The Jewish community has always been larger than the synagogue community, a fact we ignore at our own peril. Sacred service-learning is an attempt to broaden the horizons of emerging religious leaders, who increasingly will not fill existing jobs, but rather co-create them.
The philosophy behind sacred service-learning is similar to that of Mussar (Jewish ethical practice): we learn and change through doing. Our doing impacts our being, and our learning affects our actions. This is why I chose to take Mussar: it was directly applicable to service-learning.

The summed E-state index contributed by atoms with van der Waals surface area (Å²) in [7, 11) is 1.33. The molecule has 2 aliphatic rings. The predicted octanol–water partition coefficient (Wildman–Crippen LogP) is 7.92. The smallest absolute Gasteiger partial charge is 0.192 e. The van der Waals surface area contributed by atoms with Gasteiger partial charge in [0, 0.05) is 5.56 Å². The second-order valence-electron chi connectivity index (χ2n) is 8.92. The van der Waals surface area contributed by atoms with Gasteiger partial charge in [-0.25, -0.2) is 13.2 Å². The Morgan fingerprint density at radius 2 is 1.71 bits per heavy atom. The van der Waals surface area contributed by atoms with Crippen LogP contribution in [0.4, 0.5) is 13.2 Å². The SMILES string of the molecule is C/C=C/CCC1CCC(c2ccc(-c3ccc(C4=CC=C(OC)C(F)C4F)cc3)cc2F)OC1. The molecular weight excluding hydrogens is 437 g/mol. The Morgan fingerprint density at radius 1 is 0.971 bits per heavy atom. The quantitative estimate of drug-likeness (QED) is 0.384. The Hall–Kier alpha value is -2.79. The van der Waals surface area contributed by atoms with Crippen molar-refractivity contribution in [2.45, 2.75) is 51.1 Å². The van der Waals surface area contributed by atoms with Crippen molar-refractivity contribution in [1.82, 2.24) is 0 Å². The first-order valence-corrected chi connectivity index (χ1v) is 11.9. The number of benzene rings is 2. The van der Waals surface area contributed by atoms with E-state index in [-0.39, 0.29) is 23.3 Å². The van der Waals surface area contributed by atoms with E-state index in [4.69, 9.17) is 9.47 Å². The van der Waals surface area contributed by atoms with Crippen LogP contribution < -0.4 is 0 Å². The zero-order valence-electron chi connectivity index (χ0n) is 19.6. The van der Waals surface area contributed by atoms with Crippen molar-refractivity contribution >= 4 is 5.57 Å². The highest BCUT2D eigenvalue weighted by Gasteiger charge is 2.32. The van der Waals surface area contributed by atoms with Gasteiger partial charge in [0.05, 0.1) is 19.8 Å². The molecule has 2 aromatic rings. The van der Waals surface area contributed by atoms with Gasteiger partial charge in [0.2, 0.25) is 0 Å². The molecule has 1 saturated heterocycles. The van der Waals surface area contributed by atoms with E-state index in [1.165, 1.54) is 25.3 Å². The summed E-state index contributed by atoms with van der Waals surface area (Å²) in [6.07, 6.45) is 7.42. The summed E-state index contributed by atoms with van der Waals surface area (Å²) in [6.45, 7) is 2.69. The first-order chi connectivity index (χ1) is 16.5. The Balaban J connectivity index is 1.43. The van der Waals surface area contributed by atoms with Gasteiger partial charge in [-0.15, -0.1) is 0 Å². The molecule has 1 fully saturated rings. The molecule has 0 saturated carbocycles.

Part of my job as a fellow is presenting “Safe Zone Trainings” to the Jewish community. These trainings are meant to help create advocacy and allyship. They also help organizations create a safe environment for LGBT members of their communities. It was in one such training that I was asked a question that would revolutionize how I understood not only my work, not only advocacy, but also how these connected to my Judaism.